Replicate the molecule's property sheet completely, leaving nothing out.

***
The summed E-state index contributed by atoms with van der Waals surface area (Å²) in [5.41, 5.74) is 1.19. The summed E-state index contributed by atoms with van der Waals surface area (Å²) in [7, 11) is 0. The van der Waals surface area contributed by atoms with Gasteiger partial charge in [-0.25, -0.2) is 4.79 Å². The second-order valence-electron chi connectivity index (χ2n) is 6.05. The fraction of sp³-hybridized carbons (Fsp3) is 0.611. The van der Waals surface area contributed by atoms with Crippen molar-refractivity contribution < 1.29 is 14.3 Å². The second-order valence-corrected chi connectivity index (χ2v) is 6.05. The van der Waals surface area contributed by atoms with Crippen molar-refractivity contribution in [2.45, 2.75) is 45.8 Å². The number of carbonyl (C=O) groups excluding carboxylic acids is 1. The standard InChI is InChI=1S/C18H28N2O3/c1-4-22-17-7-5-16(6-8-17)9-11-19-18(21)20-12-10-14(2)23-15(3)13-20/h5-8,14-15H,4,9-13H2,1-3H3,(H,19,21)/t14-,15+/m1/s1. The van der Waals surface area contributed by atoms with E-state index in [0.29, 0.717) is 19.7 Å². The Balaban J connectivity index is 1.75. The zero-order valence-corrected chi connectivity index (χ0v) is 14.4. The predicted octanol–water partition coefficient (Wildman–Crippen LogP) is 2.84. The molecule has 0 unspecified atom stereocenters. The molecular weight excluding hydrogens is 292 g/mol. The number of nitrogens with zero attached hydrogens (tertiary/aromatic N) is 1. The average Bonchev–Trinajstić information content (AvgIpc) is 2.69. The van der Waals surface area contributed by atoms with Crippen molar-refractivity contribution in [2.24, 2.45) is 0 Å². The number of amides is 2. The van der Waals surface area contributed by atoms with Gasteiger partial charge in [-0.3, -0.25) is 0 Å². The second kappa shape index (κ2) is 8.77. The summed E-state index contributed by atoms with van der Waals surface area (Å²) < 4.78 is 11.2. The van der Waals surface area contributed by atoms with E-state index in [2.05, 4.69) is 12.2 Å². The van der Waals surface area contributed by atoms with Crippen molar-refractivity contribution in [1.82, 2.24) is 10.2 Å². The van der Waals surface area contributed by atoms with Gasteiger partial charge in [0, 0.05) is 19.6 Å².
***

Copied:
The summed E-state index contributed by atoms with van der Waals surface area (Å²) in [5.41, 5.74) is 1.19. The summed E-state index contributed by atoms with van der Waals surface area (Å²) in [7, 11) is 0. The van der Waals surface area contributed by atoms with Gasteiger partial charge in [-0.25, -0.2) is 4.79 Å². The second-order valence-electron chi connectivity index (χ2n) is 6.05. The fraction of sp³-hybridized carbons (Fsp3) is 0.611. The van der Waals surface area contributed by atoms with Crippen molar-refractivity contribution < 1.29 is 14.3 Å². The second-order valence-corrected chi connectivity index (χ2v) is 6.05. The van der Waals surface area contributed by atoms with Crippen molar-refractivity contribution in [2.45, 2.75) is 45.8 Å². The number of carbonyl (C=O) groups excluding carboxylic acids is 1. The standard InChI is InChI=1S/C18H28N2O3/c1-4-22-17-7-5-16(6-8-17)9-11-19-18(21)20-12-10-14(2)23-15(3)13-20/h5-8,14-15H,4,9-13H2,1-3H3,(H,19,21)/t14-,15+/m1/s1. The van der Waals surface area contributed by atoms with E-state index in [0.29, 0.717) is 19.7 Å². The Balaban J connectivity index is 1.75. The zero-order valence-corrected chi connectivity index (χ0v) is 14.4. The predicted octanol–water partition coefficient (Wildman–Crippen LogP) is 2.84. The molecule has 0 unspecified atom stereocenters. The molecular weight excluding hydrogens is 292 g/mol. The number of nitrogens with zero attached hydrogens (tertiary/aromatic N) is 1. The average Bonchev–Trinajstić information content (AvgIpc) is 2.69. The van der Waals surface area contributed by atoms with Crippen molar-refractivity contribution in [2.24, 2.45) is 0 Å². The number of amides is 2. The van der Waals surface area contributed by atoms with Gasteiger partial charge in [-0.3, -0.25) is 0 Å². The second kappa shape index (κ2) is 8.77. The summed E-state index contributed by atoms with van der Waals surface area (Å²) < 4.78 is 11.2. The van der Waals surface area contributed by atoms with E-state index in [2.05, 4.69) is 12.2 Å². The van der Waals surface area contributed by atoms with Crippen molar-refractivity contribution in [1.82, 2.24) is 10.2 Å². The van der Waals surface area contributed by atoms with Gasteiger partial charge in [0, 0.05) is 19.6 Å².